|This magazine is not, I suspect, intended as an instrument of torture. It is supposed to link us to our alma mater, to reconnect us with folks we last saw in the bathrooms of Emery-Wooley, to let us share in our classmates' accomplishments and support them in their misfortunes. But in the decade since my graduation, I've somehow developed the bad habit of using the BAM - particularly the class notes - as an emotional and professional yardstick. And its a yardstick that always manages to make me feel about two centimeters tall. |
After all, since leaving Providence I haven't married anyone in a marvelously original ceremony attended by dozens of alumni and clergy of multiple faiths. I haven't produced or adopted any children. I haven't started my own company, appeared on Broadway, published a novel, or won any of those cool fellowships with hyphenated names. I haven't cured a single genetic disorder, and I've yet to find a really ingenious way of inspiring urban middle-schoolers to strive for academic excellence.
Neither have many others, I tell myself every two months, when the BAM shows up in my mailbox. Rarely do more than ten of my classmates write in to a given issue; in a year, that's more than 1,500 of us whose names do not appear in bold.
But statistics don't stem the tide of insecurity, especially since the further I get from college, the less "news" I have to report. In school, life broke neatly into little units of progress: we rose from freshmen to sophomores, doubles to singles, Keeney Quad to off-campus apartments. Missing those milestones in my early twenties, I went for lateral change instead, swapping roommates and career plans more regularly than I changed the oil in my car. I was always hunting for the perfect thing - job, city, person - to make all the other pieces fall into place, so I could write to BAM that Alison Lobron '97 has found fame, fortune, and a handsome-smart-witty-feminist husband, and that little Charlie and Ella are the most self-actualized kids in their progressive day-care center.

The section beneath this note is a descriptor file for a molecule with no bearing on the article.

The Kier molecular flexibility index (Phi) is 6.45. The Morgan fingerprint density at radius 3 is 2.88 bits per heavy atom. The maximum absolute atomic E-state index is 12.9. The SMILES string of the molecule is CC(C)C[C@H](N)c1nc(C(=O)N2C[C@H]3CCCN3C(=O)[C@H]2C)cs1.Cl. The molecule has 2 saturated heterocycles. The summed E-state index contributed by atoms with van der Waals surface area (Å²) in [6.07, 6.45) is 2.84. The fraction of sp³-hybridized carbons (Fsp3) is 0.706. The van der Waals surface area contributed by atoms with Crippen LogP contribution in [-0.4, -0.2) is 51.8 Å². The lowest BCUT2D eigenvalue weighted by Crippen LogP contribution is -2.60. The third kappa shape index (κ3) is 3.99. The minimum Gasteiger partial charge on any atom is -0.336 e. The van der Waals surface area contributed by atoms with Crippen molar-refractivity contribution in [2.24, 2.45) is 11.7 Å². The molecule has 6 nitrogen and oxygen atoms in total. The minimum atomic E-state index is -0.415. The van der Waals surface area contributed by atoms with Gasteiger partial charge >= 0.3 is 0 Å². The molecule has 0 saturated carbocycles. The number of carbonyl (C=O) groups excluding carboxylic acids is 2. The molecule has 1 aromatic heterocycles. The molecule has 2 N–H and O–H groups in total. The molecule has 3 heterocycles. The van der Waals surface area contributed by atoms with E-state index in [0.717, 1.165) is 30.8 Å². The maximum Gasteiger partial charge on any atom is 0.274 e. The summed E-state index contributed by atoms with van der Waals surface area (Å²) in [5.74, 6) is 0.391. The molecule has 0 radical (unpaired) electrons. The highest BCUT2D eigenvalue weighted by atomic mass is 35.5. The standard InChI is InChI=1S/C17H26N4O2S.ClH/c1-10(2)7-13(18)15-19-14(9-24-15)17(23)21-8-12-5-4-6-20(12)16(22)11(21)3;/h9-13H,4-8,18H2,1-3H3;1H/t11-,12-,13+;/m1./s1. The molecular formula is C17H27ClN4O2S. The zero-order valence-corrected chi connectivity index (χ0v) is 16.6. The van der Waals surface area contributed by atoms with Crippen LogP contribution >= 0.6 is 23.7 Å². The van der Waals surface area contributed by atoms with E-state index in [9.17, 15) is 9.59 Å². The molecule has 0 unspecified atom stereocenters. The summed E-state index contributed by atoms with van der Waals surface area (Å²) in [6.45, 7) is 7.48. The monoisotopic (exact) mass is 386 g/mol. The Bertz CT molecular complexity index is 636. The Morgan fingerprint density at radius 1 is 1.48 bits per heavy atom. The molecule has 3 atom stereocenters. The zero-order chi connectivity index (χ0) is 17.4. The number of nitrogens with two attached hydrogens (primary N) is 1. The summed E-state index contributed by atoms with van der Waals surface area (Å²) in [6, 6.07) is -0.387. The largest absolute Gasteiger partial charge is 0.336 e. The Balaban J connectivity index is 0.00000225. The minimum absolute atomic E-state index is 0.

I never found that perfect thing, but some other parts of my life fell into place without my notice. Now, when I run into old friends, I'm embarrassed how often the word "still" escapes my lips. After seven years, I'm still teaching high school English; in fact, I'm still teaching the Odyssey. I'm still writing, but Random House still hasn't discovered me. I'm still living in Boston. I'm still not married.
I walk away from these encounters wondering why a life that rarely feels dull, in the living, is so devoid of headlines. I know I'm not the only one who feels this way. Increasingly, my friends are still doing what they were three or four years ago. Yet if pressed, I bet they'd say their interests and relationships are deepening and their sense of self grows more solid each year.
Not long ago, I was flipping through another college's alumni magazine and read a note from a 1922 graduate. She offered four pieces of information: she's alive, she would like to hear from other classmates who are similarly alive, she keeps a phone by her bed, and she's most alert between 2 and 6 p.m. I was at once humbled and inspired by her straightforward simplicity.
I hope someday I can so fully dispense with pretension and reduce my life to its essentials. I hope it happens before life reduces me to them. In the meantime, each issue of the BAM still serves as a measure of just how far I've come - and how far I have to go.